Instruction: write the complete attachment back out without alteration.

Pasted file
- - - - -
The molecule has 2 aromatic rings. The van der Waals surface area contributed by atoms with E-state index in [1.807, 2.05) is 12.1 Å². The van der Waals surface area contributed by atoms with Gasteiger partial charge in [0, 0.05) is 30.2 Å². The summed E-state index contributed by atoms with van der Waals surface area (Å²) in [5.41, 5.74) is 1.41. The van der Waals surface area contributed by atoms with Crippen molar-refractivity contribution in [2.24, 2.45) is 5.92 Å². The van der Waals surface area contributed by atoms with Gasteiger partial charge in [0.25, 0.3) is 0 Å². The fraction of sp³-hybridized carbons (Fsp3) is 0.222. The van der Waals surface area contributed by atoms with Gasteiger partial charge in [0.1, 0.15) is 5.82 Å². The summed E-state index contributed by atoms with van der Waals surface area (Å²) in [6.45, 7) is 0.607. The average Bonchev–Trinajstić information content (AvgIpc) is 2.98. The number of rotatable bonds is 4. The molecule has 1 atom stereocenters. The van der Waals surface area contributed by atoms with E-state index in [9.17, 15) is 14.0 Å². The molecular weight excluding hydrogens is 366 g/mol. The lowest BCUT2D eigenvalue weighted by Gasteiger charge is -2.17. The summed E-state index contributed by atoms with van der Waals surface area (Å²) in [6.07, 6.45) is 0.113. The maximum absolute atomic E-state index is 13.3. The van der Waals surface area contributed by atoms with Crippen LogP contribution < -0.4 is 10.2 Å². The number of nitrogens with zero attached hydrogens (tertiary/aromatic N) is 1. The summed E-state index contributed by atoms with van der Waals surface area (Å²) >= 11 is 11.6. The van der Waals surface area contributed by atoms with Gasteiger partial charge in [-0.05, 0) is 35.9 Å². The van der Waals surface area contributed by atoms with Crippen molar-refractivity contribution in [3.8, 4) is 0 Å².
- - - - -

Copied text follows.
The molecule has 2 aromatic rings. The van der Waals surface area contributed by atoms with E-state index in [1.807, 2.05) is 12.1 Å². The van der Waals surface area contributed by atoms with Gasteiger partial charge in [0, 0.05) is 30.2 Å². The summed E-state index contributed by atoms with van der Waals surface area (Å²) in [5.41, 5.74) is 1.41. The van der Waals surface area contributed by atoms with Crippen molar-refractivity contribution in [2.24, 2.45) is 5.92 Å². The van der Waals surface area contributed by atoms with Gasteiger partial charge in [0.25, 0.3) is 0 Å². The fraction of sp³-hybridized carbons (Fsp3) is 0.222. The van der Waals surface area contributed by atoms with Gasteiger partial charge in [0.1, 0.15) is 5.82 Å². The summed E-state index contributed by atoms with van der Waals surface area (Å²) in [6.45, 7) is 0.607. The average Bonchev–Trinajstić information content (AvgIpc) is 2.98. The number of rotatable bonds is 4. The molecule has 1 atom stereocenters. The van der Waals surface area contributed by atoms with E-state index in [9.17, 15) is 14.0 Å². The molecular weight excluding hydrogens is 366 g/mol. The lowest BCUT2D eigenvalue weighted by Gasteiger charge is -2.17. The summed E-state index contributed by atoms with van der Waals surface area (Å²) in [6.07, 6.45) is 0.113. The maximum absolute atomic E-state index is 13.3. The van der Waals surface area contributed by atoms with Crippen LogP contribution < -0.4 is 10.2 Å². The number of nitrogens with zero attached hydrogens (tertiary/aromatic N) is 1. The summed E-state index contributed by atoms with van der Waals surface area (Å²) >= 11 is 11.6. The van der Waals surface area contributed by atoms with Gasteiger partial charge in [-0.05, 0) is 35.9 Å². The van der Waals surface area contributed by atoms with Crippen molar-refractivity contribution in [3.8, 4) is 0 Å².